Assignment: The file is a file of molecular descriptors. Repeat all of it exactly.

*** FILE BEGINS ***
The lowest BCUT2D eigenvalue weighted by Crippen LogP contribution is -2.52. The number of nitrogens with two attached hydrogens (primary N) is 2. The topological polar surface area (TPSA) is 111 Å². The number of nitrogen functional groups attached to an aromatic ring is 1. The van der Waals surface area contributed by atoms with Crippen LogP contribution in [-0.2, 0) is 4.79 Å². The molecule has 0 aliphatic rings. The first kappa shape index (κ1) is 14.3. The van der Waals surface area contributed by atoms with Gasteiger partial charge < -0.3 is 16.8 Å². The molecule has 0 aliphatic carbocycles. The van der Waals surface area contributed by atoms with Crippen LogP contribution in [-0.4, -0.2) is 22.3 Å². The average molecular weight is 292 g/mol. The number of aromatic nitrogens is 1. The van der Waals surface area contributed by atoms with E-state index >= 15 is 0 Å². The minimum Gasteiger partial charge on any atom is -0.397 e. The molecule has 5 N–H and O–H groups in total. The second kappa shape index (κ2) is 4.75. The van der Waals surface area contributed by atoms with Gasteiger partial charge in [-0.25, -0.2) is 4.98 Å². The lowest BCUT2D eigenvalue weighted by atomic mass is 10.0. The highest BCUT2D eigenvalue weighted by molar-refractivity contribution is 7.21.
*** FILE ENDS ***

The lowest BCUT2D eigenvalue weighted by Crippen LogP contribution is -2.52. The number of nitrogens with two attached hydrogens (primary N) is 2. The topological polar surface area (TPSA) is 111 Å². The number of nitrogen functional groups attached to an aromatic ring is 1. The van der Waals surface area contributed by atoms with Crippen LogP contribution in [-0.2, 0) is 4.79 Å². The molecule has 0 aliphatic rings. The first kappa shape index (κ1) is 14.3. The van der Waals surface area contributed by atoms with Gasteiger partial charge < -0.3 is 16.8 Å². The molecule has 0 aliphatic carbocycles. The van der Waals surface area contributed by atoms with Crippen LogP contribution in [-0.4, -0.2) is 22.3 Å². The average molecular weight is 292 g/mol. The number of aromatic nitrogens is 1. The van der Waals surface area contributed by atoms with E-state index >= 15 is 0 Å². The minimum Gasteiger partial charge on any atom is -0.397 e. The molecule has 5 N–H and O–H groups in total. The second kappa shape index (κ2) is 4.75. The van der Waals surface area contributed by atoms with Gasteiger partial charge in [-0.25, -0.2) is 4.98 Å². The lowest BCUT2D eigenvalue weighted by atomic mass is 10.0. The highest BCUT2D eigenvalue weighted by molar-refractivity contribution is 7.21.